Updated: May 26, 2020
Written by Sarah-Anne
Our very first tutorial also focused on how to paint realistic stone, but was designed for when a uniform, man-made look was desired. Today's tutorial is perfect if you're going for an organic, free-form effect such as can be found in the wild.
foam insulation, for the base structure
tree bark, in various styles and shapes (if collecting your own, be sure to bake at a low heat in the oven for several hours to kill any unwanted critters who may still be living in the bark)
hot glue sticks
air dry clay or Milliput
cream, light grey, or other off-white acrylic paint for base coat
light grey and off-white acrylic paint for final drybrushing
pinkish-brown acrylic paint for quartz veins
ink washes in black, olive green, and various brown tones
PVA glue (optional, for adding vines or plant overgrowth)
assorted flocking (optional, for adding vines or plant overgrowth)
assorted sized paint brushes
ball of aluminium foil (for creating rock 'texture')
sewing pins or other long, sharp pins
Unfortunately I forgot to take photos of the first few steps, but to begin I used the hot glue to glue various pieces of bark to my foam structure, moving the pieces around until I was happy with the overall result. It helped to look at photos of real rock formations to get a sense of how true rock is shaped overtime. Next I used Milliput (but air dry clay or Greenstuff would also work) to fill in the cracks between the bark pieces, and used the sculpting tools to make the joins seamless. On any larger areas of the Milliput I rolled over my ball of aluminium foil (after dipping in water first to make sure it wouldn't stick) to mirror the texture of the bark.
Once I was confident the Milliput was dry, I gave everything an even coat of spray primer. Though not necessary from a point of protecting the final cost of paint, the bark will have a tendency to absorb a lot of the paint at first, so the primer helps keeps the first coats of paint on the surface and not absorbed further into the wood. The colour at this stage isn't important, but I would stay away from anything too dark (as it would take too many coats of our base paint to cover) or anything too contrasting such as red, for the same reason. You could experiment with letting your primer colour show a little under the base coat, which would further add to the depth of the finished result. In my case I just stuck to a mid-grey.
After the primer dried, I gave two even coats of watered down acrylic paint in my base paint colour. For this example I chose a warm ivory, but you can change up the overall colour palette simply by making the base coat a cool or warm tone. With that fully dried, I was ready for the transformation to begin!
This technique involves building up the colour subtly, in many thin coats of wash. I started with my own home-brewed sepia-brown wash, and applied in a random manner, allowing the ink to pool in the resources and avoiding any of the higher portions to start.
For each layer of wash I waited for the previous coat to dry before starting the next one. Using a home-brew black wash, I kept to the bottom of the rock face and the recesses only, paying attention to anywhere that I thought water would naturally run and collect.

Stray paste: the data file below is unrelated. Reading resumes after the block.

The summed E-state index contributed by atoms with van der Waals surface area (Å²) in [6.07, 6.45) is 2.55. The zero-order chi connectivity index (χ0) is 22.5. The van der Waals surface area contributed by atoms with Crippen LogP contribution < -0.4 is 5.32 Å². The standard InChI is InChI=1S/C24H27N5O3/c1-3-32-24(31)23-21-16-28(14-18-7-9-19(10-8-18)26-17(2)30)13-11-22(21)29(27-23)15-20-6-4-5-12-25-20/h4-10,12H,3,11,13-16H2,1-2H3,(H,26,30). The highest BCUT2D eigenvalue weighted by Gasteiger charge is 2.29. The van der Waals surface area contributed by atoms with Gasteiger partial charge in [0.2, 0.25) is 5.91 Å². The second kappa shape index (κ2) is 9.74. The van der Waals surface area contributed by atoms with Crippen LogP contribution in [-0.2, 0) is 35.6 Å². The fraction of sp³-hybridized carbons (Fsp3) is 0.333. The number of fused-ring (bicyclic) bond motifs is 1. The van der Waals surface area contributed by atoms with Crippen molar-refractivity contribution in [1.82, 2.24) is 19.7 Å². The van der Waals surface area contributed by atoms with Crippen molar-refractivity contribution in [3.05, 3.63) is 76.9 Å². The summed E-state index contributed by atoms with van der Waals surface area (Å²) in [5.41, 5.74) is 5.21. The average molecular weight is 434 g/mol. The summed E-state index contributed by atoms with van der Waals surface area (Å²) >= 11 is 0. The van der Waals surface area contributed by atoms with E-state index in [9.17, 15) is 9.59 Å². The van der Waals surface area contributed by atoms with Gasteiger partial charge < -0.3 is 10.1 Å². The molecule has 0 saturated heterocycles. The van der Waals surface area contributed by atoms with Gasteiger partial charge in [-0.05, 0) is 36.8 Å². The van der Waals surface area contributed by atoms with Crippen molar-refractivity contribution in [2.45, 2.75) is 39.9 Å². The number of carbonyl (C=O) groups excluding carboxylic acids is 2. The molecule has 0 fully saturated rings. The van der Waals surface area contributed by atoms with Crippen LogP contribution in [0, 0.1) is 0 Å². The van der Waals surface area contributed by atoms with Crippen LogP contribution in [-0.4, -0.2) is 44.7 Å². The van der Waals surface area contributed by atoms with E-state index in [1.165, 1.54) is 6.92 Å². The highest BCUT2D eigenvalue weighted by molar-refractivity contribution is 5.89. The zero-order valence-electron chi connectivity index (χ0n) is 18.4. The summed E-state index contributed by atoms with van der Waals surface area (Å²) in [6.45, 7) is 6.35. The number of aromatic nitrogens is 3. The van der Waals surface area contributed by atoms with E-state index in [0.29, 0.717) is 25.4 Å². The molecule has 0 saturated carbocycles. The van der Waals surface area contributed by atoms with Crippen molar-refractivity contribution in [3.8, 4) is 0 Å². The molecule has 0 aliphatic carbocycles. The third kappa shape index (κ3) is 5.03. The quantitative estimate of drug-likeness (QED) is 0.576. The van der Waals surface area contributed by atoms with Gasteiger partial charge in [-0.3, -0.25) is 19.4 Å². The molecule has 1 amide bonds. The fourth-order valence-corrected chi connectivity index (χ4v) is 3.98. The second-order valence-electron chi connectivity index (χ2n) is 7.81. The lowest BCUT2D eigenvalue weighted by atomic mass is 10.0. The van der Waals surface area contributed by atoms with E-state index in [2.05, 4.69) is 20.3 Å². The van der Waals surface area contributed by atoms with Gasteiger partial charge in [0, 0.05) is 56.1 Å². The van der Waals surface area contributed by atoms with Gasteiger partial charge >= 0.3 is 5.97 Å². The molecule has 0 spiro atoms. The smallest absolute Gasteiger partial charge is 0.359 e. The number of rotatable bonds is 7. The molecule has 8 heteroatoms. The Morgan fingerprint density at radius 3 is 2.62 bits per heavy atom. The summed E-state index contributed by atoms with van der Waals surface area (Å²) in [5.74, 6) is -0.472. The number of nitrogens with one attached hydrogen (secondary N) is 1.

Next I used three washes from The Army Painter; Military Shader (an olive green), Light Tone (a very light brown) and Flesh Wash (a very reddish medium toned brown). I added those along the rock face randomly to give variations to the base rock colour, starting first by dripping it onto the bark directly from the bottle, and helping it to settle where I wanted with a large brush.
Once all washes were completed dry, I very lightly drybrushed only the edges of the rocks with a light cool grey to balance the warm tones of all the washes. As soon as I was done that coat I went back over with an off-white, this time only touching the edges with brush strokes from the top down. I wanted to enhance the natural lighting from the sun from above, leaving the recesses unshaded. Note: I rarely use pure white or pure black in my terrain building as the same effects can be achieved with dark grey or an off-white, without looking too harsh. Even when applying the black wash, it actually goes on a deep grey once dried.
At this point I thought I was done the rock painting, but it still looked a little too uniform. It was Chris who suggested I add veins of quartz or other minerals along the surface, so I went back in with pinkish-brown colour lightened ever so slightly with the same cool grey I used for the highlighting. I looked at some examples of quartz veins within real rocks, and based my lines on those. The first layer still did not sell the effect (now it just looked like I painted lines along the rocks). So I went back in and touched up where the lines went through a recess with the pure pinkish-brown, and highlighted where it crossed an edge with even even more of the cool grey. Just that subtle change added much more depth an realism to the veins, and made them look like they were a part of the rock, not just on the surface.
No rock terrain piece is complete without some foliage, so I added two different colours of foam flocking to the recesses and flat areas. Using watered down PVA glue, I drenched pieces of the sheet flocking used as tree leaves and after wringing out most of the glue, fixed it in place using my trusty sewing pins. I added some undiluted PVA glue to where the foliage would connect with the bark for added strength and waited for it to dry. To remove the pins I gently twist them as I remove them, which allows them to easily break free from the dried glue.
A couple coats of matte spray sealant, and another project is complete! I am really happy with how this one turned out, and think that it is the most realistic-looking piece of terrain so far! I'd love to know what you would change or do to improve it, or what other colour variations you'd like to try!